If you couldn't tell, I love puns. Especially science puns! Considering this round of featured scientists work with soil profiles, plant research, and how invasive species impact forests and water consumption, it would be an insilt to not write some unbeleafably terrible puns. I hope you can all photosympathize with me ... :)
All joking aside, the next three aspiring science communicators are partaking in some fantastic research. Chelsea Duball is a soil scientist studying how ecological communities instigate soil development, whereas Dan Beverly is focusing on the consumption habits of upland plants. Meanwhile, Heather Speckman researches the impacts of the invasive bark beetle on water flow regimes. Definitely take a listen, and feel free to comment!
Introduction recorded and produced by Daniel Beverly
Introduction recorded and produced by Chelsea Duball
Introduction recorded and produced by Michelle Mason
Good evening, and welcome back to the University of Wyoming's science communication blog! Melanie Torres here, and I'm introducing two more of our aspiring science communicators via the 60-second or so interview assignment we completed last week.
While Michelle Mason and Cody Porter are from two different backgrounds, they both are doing some pretty fantastic research for their PhDs here at the University of Wyoming! Michelle's research focuses on supermassive black holes, whereas Cody is studying speciation in birds. Have a listen and enjoy!
Introduction recorded and produced by Heather Speckman.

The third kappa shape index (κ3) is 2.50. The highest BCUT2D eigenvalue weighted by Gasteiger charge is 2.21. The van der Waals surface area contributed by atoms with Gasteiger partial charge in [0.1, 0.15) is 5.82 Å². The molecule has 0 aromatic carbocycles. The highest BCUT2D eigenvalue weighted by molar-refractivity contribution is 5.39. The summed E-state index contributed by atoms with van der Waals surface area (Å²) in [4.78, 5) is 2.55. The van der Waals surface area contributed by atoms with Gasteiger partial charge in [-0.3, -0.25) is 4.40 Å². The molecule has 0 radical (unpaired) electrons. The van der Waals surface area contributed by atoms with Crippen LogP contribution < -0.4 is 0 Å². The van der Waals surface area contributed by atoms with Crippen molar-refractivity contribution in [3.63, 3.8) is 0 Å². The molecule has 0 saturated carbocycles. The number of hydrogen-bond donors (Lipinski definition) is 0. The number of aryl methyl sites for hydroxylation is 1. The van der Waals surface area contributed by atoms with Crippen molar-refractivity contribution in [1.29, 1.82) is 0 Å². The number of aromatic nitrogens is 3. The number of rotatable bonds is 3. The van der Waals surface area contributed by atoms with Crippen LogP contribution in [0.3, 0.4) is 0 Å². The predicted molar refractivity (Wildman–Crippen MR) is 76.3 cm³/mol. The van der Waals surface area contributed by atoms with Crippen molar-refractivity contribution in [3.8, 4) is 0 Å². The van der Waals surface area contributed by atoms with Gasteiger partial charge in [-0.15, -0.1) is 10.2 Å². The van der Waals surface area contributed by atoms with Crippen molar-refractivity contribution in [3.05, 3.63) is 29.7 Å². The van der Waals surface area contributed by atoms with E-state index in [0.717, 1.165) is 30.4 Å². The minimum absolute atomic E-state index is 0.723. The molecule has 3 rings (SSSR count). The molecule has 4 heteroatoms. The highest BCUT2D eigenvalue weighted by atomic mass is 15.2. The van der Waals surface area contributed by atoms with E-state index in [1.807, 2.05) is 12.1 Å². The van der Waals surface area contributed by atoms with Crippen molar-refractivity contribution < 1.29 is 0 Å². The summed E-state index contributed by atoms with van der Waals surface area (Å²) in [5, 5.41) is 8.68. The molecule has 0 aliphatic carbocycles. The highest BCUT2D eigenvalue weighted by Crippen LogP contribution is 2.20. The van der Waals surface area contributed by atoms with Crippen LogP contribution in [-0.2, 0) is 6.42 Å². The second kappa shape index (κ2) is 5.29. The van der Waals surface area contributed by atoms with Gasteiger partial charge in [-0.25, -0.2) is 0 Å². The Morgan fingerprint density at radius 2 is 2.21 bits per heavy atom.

Introduction recorded and produced by Melanie Torres.
Hello everyone, and welcome back to the University of Wyoming's science communication blog, Engage Laramie Science!
Today, I want to introduce some of the aspiring science communicators via an assignment we completed last week. We were instructed to interview each other and produce around a 60 second sound bite about the researcher in question and their project. The goals were to practice interviewing and learning how to present scientific research to a non-scientific audience. I personally think we did a fantastic job accomplishing those objectives!
I've embedded a couple of those clips below, and I'll be slowly adding more over the next few days. For this post, I'm introducing Rich Walker and Bryan Maitland. Both Rich and Bryan are studying various aspects of aquatic ecosystems, which include human impacts and community structure. Have a listen, and feel free to comment on their research or if you have any questions!
Introduction recorded and produced by Chris Petranek.
Introduction recorded and produced by Dan Albrecht
A blog and website by graduate students from science disciplines and departments throughout the University of Wyoming. We hope you connect with our science communication and engagement efforts. Please let us know what you think of the site!